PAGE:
2 Fact
Determining what is is part of epistemology, and epistemological theories can be broadly separated into two classes, foundational and coherentist. “Foundational theories attempt to ground knowledge in a solid base such as sense experience [Empiricism] or a priori reasoning [Realism]. In contrast, coherentists argue that there are no foundations for our beliefs, whose justification derives from how well they fit together with each other.”[79]
Realism argues that there is an ‘intelligible’ universe, of immutable truths, and a ‘sensible’ universe, that is actually experienced and undergoes change. ‘Truth’ transcends experience and can be established only through abstract thinking (Rationality). Realism, in the Christian and Islamic traditions, can be traced to Plato’s Theory of Forms (or Ideals) and was central to Descartes’ and Kant’s philosophy. In this framework, there is a hierarchy of knowledge with mathematics being closer to ‘truth’ than experimentation. Beliefs in the immutability and indubitability of mathematics became embedded in western philosophy with the Neo-Platonists, such as Augustine of Hippo, who associated mathematics with a transcendental deity [5, p 46].
Contemporary Empiricism argues that there are two types of truth: tautologies, established through formal mathematics or logic; and factual statements that can be verified by employing the ‘scientific method’ to guide observation and analysis. A principal of Empiricism is that while ‘Truth’ might be unachievable, the scientific method will converge towards a close approximation of true facts. European Empiricism has its roots in Greek Epicureanism and became dominant in British philosophy through Francis Bacon, John Locke, David Hume and J. S. Mill. Logical Positivism, a form of Empiricism, emerged in Vienna in the early twentieth century and became significant in North America in the 1940s.
While Empiricists reject the metaphysics of Realism, they generally do not challenge the status of mathematics and created a special class of truth related to Hilbert’s Formalism. To appreciate the distinction between Realism and Empiricism, a Realist might claim that “2 + 2 = 4 was true at the time of the dinosaurs”, implying the mathematics is independent of human thought (synthetic a priori); an Empiricist would claim the statement is a tautology: 2 := 1 + 1,4 := 1 + 1 + 1 + 1 and so 2 + 2 = (1 + 1) + (1 + 1) = 4 (analytic a posterior).
Within economics, Realism is associated with Neo-classical theories that employ equilibrium and rationality and resort to ceteris paribus arguments to explain why economic facts (what is experienced) rarely conform to Neo-classical theory [4]. Contemporary economics in the Empirical spirit includes experimental and behavioural economics (e.g. Vernon Smith, Daniel Kahneman).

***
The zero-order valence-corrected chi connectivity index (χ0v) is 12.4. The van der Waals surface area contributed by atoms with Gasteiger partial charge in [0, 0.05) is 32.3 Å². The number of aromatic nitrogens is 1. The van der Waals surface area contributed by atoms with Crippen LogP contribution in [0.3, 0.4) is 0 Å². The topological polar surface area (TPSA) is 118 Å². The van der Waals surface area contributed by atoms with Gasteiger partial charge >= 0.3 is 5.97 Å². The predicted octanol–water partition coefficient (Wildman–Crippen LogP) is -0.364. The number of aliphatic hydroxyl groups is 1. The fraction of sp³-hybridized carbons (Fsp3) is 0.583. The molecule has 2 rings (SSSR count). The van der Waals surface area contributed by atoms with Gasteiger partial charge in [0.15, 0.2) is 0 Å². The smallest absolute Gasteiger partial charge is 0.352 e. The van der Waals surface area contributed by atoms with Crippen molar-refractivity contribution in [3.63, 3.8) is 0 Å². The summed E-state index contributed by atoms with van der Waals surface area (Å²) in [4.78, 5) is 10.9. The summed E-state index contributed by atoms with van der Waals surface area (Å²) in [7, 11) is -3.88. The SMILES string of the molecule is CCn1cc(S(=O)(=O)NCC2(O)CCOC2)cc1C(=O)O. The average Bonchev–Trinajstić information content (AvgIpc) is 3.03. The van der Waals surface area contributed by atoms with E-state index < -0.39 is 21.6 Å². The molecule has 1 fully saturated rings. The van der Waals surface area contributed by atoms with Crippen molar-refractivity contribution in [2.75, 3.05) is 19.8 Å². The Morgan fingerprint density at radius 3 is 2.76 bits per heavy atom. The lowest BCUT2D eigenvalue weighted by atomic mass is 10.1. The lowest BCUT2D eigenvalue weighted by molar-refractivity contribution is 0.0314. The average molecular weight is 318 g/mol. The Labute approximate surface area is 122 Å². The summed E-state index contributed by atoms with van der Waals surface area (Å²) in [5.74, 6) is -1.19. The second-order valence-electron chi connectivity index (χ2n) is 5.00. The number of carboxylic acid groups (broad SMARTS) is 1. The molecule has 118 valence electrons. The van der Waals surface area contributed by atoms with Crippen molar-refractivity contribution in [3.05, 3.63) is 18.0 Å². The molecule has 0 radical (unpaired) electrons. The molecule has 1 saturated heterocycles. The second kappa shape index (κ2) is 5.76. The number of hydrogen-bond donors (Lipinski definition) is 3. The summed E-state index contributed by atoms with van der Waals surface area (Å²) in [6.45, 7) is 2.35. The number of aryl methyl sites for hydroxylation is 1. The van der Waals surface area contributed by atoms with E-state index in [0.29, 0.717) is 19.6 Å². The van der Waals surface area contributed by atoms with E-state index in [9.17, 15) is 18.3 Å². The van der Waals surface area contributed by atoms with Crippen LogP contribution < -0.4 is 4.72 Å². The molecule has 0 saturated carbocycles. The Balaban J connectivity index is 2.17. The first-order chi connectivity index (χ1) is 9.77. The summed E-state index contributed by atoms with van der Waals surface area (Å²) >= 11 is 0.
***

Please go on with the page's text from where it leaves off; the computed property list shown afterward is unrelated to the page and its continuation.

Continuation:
Realism and Empiricism are foundational theories built on the idea that ‘Truth’ is a static relationship to some reality that is external to the thinker. Pragmatism, on the other hand, argues that ‘Truth’ is just what ‘competent, rational enquiry’ produces. Pragmatism emerged in the late nineteenth century with Charles Peirce, William James and John Dewey and developed more recently by Richard Rorty, Hilary Putnam and Robert Brandom, amongst others. While closely associated with American philosophy, there have been Pragmatic strands in French thought, associated with Greek Sophism, notably the ‘occasional Pragmatism’ of Henri Poincaré [42] while Émile Durkheim acknowledged the usefulness of Pragmatism in destroying “the cult of truth” ([51], [24, pp 69-72]). In Britain, Pragmatism has been associated with the Cambridge School, particularly with (the later) Wittgenstein and Huw Price. Pragmatism overlaps Empiricism (e.g. Peirce, Quine) and Realism (e.g. Brandom, Putnam) [73, pp xvi—xvii].
Pragmatism does not assign a special status to mathematics, in the way that Realism and Empiricism do, Putnam argues that
we learn what mathematical truth is by learning the practices and standards of mathematics itself, including the practices of applying mathematics. [70, p 66]
while Poincaré observed that
The principal aim of mathematical education is to develop certain faculties of the mind, and among these intuition is not the least precious. It is through it that the mathematical world remains in touch with the real world, and even if pure mathematics could do without it, we should still have to have recourse to it to fill up the gulf that separates the symbol from reality. [68, p 449]
[The definition of ‘intuition’ here can be read as ‘The action of looking upon or into; contemplation; inspection; a sight or view.’ (OED 1), from the Latin intuitus: to look, rather than the philosophical definition ‘The immediate apprehension of an object by the mind without the intervention of any reasoning process’ (OED 3).]
Pragmatism is being associated with a revival of ‘classical economics’ [56], is close to Pasinetti’s description of the Cambridge School of Keynesian Economics [66], relates to Deirdre McCloskey’s economics founded on rhetoric (discourse) [57], has been linked to behavioural economics [49] and institutional economics [7]. Pragmatic approaches are distinguished by acknowledging ethical features of economic behaviour and emphasising the role of uncertainty ([46], [23]). For example, Friedman’s argument in The Methodology of Positive Economics appears to share principles of Pragmatism [49, p 2]: “[Positive economics’] performance is to be judged by the precision, scope, and conformity with experience” [34, p 4]. However, Friedman’s rejection of a normative dimension to economics and a faith in the ability to verify stable economic theories makes it incompatible with Pragmatism.
3 Value